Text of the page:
It was challenging, nerve-racking, and incredibly fulfilling. All of us who worked on concepts for the label wanted it so badly, so we were all extremely passionate and driven to go and get it. Greta (the Graphic Design Lab Lead) had us follow a strict design process where we would start out with 15-20 sketches, and then eliminate the ones we didn’t feel as strongly about. Once we had a full presentation deck, we played the waiting game to see which label would be approved.

How was it different from other projects you’ve worked on?
We were given a ton of creative freedom to explore different stylistic approaches and really interpret what JXTA would look and feel like when applied to something like a beer label.

How many designs were submitted?
There were a total of 15 INCREDIBLE designs. My colleagues and I really raised the bar for the quality of work that JXTA can produce. Truthfully, any one of those designs could’ve been chosen.

What narrowed it down to yours?
I think I showed the artistic and free-flowing aesthetic that JXTA has included in its creative toolbox for so long. At the same time, I was able to modernize it and make it uniquely mine.

What was the most challenging part?
Surprisingly, the chosen design was the last one I worked on, but I knew it was different than the rest of my concepts. I tried hand-lettering, which is something I’m less comfortable with. That process was interesting; I didn’t know if my risks would pay off or not, but I’m glad they did.

What was the most fun?
Being able to share this experience with the young creatives around me and learning so much along the way. We’ve cultivated a passionate and dedicated culture in the Graphics Lab, and I’m so proud of that.

What was it like to show off your stuff at the beer release event?
It made me believe in how much I can do. Being able to design all the branding for an event like that was ridiculously fun and satisfying. This is just a small step for what I will accomplish down the road, and I am so thankful that JXTA is giving me the tools I need to do bigger and better things.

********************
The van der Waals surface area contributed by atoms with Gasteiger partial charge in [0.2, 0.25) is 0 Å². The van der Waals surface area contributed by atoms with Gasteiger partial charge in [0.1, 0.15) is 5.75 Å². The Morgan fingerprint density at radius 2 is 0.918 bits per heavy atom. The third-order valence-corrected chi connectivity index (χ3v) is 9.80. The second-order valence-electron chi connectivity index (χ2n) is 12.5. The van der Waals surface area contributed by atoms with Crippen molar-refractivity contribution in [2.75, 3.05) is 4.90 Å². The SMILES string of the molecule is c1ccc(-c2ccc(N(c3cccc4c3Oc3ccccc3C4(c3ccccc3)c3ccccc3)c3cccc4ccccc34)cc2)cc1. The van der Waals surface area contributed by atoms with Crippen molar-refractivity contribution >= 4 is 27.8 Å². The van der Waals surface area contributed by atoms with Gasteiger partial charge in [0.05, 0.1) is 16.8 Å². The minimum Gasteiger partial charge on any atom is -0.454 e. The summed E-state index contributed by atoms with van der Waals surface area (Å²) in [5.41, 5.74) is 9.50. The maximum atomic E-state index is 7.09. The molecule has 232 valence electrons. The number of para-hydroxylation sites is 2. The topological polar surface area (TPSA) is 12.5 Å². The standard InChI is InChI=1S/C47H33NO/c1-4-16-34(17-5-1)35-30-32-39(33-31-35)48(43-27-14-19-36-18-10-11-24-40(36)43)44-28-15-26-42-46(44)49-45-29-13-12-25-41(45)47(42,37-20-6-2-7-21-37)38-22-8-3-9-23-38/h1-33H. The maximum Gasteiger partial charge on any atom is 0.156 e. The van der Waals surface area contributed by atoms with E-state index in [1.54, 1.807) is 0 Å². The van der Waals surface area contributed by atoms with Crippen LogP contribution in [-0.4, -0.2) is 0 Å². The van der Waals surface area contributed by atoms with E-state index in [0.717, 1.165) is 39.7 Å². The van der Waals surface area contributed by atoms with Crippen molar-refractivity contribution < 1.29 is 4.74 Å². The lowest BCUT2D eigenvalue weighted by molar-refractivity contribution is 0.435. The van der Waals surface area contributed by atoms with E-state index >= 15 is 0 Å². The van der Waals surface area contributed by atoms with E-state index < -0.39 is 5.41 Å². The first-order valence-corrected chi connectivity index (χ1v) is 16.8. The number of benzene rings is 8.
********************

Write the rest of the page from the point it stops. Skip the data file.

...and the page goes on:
Special thanks to our partners and friends at City of Skate and Young Joni for their support in making this event a huge success.

Photos by Riché Effinger.

News // August 29, 2018

Current Exhibit

Visiting Artist Residency + Exhibition

Juxtaposition Arts (JXTA) is excited to present the work of South African artist Kealeboga Tlalang in his first U.S. solo exhibition. Working in mixed media collage, Tlalang creates beautiful textural portraits that link puzzle and play to synthesize his love for mathematics, science, and art.

Tlalang’s focus is the expressiveness of the human face. Fascinated by the ability for the face to tell many stories–stoicism, melancholy, joy–Tlalang’s work expresses a deep curiosity for human subtleties. Art for him is akin to biographical writing, where each collage allows him to represent different movements and shifts in his own observations of the world around him.

In addition to the exhibition, Tlalang will also work with youth in the JXTA Labs in an art-making workshop where he will share his creative process with young artists at JXTA. Apprentices will have the opportunity to explore paint, collage, and other multimedia techniques with the artist during this residency.

Kealeboga Tlalang: on view at the JXTA Gallery from September 24 through November 10

Opening Reception: Saturday, September 29, 2018, 6:00PM–8:00PM
Artist Talk: Thursday, October 4, 2018, 7:00PM
Gallery Hours & Location: Monday–Thursday 10:00AM–4:00PM; 2007 Emerson Avenue North, Minneapolis, MN 55411
RSVP on Facebook: Opening Reception / Artist Talk

About the Artist:

Kealeboga Tlalang was born in 1991 in the Northwest province of South Africa in a small village called Gopane. His love for art developed around the age of seven from observing his uncle–an artist–Utukile Lucas Tlalang. During his years in school, Tlalang would draw pictures for his school-mates and teachers so that he could buy lunch since his parents didn’t have enough money for food. During this time, he fell in love with something else, something he discovered he had a talent for: numbers and mathematics. He completed matric at Ramotshere High School and was awarded a sponsorship to pursue his studies in mathematics.
Tlalang moved to Johannesburg from Zeerust in 2012 to study mathematical science at the University of Johannesburg. During his second year, he felt incomplete; his love for art was consuming him and he wondered if he had pursued the wrong career. That same year, he knew something had to be done: either continue with mathematics or return to art-making. He felt fulfilled by both, but knew he had to choose just one.
Ultimately, he chose art, because in his artwork he is able to incorporate his love for mathematics and numbers. As his career as an artist was put into motion, Tlalang joined the Living Artist Emporium platform where he was given opportunities to exhibit with well-known artists in prestigious galleries. He received recognition in magazine features, television interviews, and art fairs. Tlalang now has his own studio in Johannesburg, sharing a building with some of the most prominent South African and African visual artists.

News // July 31, 2018

Tending The Soil: Black August

Current Exhibit

Tending The Soil: Black August